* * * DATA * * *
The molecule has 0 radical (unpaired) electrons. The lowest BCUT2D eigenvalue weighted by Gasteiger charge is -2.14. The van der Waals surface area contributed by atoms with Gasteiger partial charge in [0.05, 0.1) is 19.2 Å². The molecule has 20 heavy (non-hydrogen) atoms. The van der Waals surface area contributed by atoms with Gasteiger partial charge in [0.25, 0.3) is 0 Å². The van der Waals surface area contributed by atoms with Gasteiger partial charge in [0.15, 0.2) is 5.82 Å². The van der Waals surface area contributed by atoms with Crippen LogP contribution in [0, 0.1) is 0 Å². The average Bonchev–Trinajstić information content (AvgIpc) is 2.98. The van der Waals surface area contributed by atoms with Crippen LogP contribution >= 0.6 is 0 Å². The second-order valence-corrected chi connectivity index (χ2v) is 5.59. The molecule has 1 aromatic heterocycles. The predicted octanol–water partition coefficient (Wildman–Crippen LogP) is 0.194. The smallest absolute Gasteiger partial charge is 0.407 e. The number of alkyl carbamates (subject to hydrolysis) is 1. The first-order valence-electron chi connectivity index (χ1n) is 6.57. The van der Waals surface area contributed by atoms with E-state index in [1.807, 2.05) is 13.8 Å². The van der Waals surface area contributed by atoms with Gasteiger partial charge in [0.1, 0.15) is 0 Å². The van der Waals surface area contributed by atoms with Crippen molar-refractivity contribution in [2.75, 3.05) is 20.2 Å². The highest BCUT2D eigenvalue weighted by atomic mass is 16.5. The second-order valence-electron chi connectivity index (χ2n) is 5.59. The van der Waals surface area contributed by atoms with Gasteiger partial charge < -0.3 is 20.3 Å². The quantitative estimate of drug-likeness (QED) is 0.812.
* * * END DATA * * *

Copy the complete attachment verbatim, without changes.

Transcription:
The molecule has 0 radical (unpaired) electrons. The lowest BCUT2D eigenvalue weighted by Gasteiger charge is -2.14. The van der Waals surface area contributed by atoms with Gasteiger partial charge in [0.05, 0.1) is 19.2 Å². The molecule has 20 heavy (non-hydrogen) atoms. The van der Waals surface area contributed by atoms with Gasteiger partial charge in [0.25, 0.3) is 0 Å². The van der Waals surface area contributed by atoms with Gasteiger partial charge in [0.15, 0.2) is 5.82 Å². The van der Waals surface area contributed by atoms with Crippen LogP contribution in [0, 0.1) is 0 Å². The average Bonchev–Trinajstić information content (AvgIpc) is 2.98. The van der Waals surface area contributed by atoms with Crippen LogP contribution >= 0.6 is 0 Å². The second-order valence-corrected chi connectivity index (χ2v) is 5.59. The molecule has 1 aromatic heterocycles. The predicted octanol–water partition coefficient (Wildman–Crippen LogP) is 0.194. The smallest absolute Gasteiger partial charge is 0.407 e. The number of alkyl carbamates (subject to hydrolysis) is 1. The first-order valence-electron chi connectivity index (χ1n) is 6.57. The van der Waals surface area contributed by atoms with E-state index in [1.807, 2.05) is 13.8 Å². The van der Waals surface area contributed by atoms with Gasteiger partial charge in [0.1, 0.15) is 0 Å². The van der Waals surface area contributed by atoms with Crippen molar-refractivity contribution in [2.75, 3.05) is 20.2 Å². The highest BCUT2D eigenvalue weighted by atomic mass is 16.5. The second-order valence-electron chi connectivity index (χ2n) is 5.59. The van der Waals surface area contributed by atoms with Gasteiger partial charge < -0.3 is 20.3 Å². The quantitative estimate of drug-likeness (QED) is 0.812.